By Cynthia Ayala
No parents, no supervisions, just ten kids along on Henry Island for a party…but the party never came. Alone with no way to contact the outside world, the teens are left only with a DVD containing a sinister message saying “Vengeance is mine.” Now the kids are dying and it’s up to Meg to put the clues back together, to find the killer who may be closer than she thinks.
Ten, published on September 18, 2012, by Balzer & Bray, is a young adult thriller by Gretchen McNeil that is a retelling of Agatha Christie‘s classic mystery/thriller And Then There Were None.
Ten is very much a novel intended for the younger audience; the characters are bratty high school kids who think they are the center of the worlds. That’s not to say that the characters are redeemable, they may have made mistakes, lied, cheated, and were bullies. Some of the kids are rotten, that’s for sure, making their deaths less remorseful for the reader, unlike with the original piece of work where they were nice characters until the revelation of their crimes. In this novel not so much, because half of the kids are obnoxious bullies, and then the victim, the mastermind behind all of this, they are equally pathetic. On some level, McNeil was trying to create sympathy for the character with the hints towards the past, but it failed. Instead, what she delivered instead was a very irrationally delusional and depressed girl. McNeil failed to capture depression in a realistic manner and instead delivered what seems like a very stereotypical way of looking at severe manic depression. As for the other characters, they were the stereotypical popular kids in school. The smart one, the artsy one, they were all at fault for something for driving the “villain” to the extreme. Again, it’s high school and the “villain” just comes off as delusional. It is so hard to feel bad for the antagonist because everything that happens to them, losing a spot on the choir, getting an F on a science project, kicked off the debate team, those are minuscule in comparison to everything else the antagonist suffered emotionally. Was it fair? No, but there are two sides to the coin, and that is the only moment the reader feels sympathy for the kids because some of them did not mean any harm whatsoever.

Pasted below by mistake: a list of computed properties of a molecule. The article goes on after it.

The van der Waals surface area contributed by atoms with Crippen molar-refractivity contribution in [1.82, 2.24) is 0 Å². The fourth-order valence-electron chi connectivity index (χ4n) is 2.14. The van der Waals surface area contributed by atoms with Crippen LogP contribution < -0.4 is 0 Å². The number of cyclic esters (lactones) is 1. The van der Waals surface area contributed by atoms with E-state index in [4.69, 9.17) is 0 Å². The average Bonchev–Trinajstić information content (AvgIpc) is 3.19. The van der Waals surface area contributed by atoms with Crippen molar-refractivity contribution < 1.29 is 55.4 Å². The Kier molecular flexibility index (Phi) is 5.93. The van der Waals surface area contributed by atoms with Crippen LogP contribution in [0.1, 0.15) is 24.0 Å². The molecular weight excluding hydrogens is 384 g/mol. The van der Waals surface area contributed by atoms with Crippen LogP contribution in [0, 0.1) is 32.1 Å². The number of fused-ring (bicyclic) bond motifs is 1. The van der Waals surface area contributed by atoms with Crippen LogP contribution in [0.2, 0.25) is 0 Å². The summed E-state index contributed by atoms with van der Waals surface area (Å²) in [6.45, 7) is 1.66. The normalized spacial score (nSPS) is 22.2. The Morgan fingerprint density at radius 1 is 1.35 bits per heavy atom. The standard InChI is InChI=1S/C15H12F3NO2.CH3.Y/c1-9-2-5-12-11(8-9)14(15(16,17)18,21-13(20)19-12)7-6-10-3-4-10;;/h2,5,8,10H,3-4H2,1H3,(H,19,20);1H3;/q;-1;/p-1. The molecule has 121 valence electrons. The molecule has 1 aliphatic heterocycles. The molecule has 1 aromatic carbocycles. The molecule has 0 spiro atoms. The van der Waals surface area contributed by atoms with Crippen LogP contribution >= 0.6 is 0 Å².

The overall high school drama was a disservice to both the plot and the reader because there is a considerable amount of tension build up, throughout, and that suspense, the atmosphere, McNeil captured that very well to create a novel the reader doesn’t want to put down. However, the characterization is off and so are the character dynamics are frustrating. The reader is unable to understand the friendship dynamics because very quickly, they all begin to treat each other like crap, even before the sinister activities. That doesn’t work and instead creates a deterrent for the reader.
The biggest saving grace is the fact the Meg is likable and the tension, the clues, the suspense, together they keep the novel captivating and without that strong writing, the novel would just be a bloody killing spree of rotten teenagers. (★★★☆☆ | C-)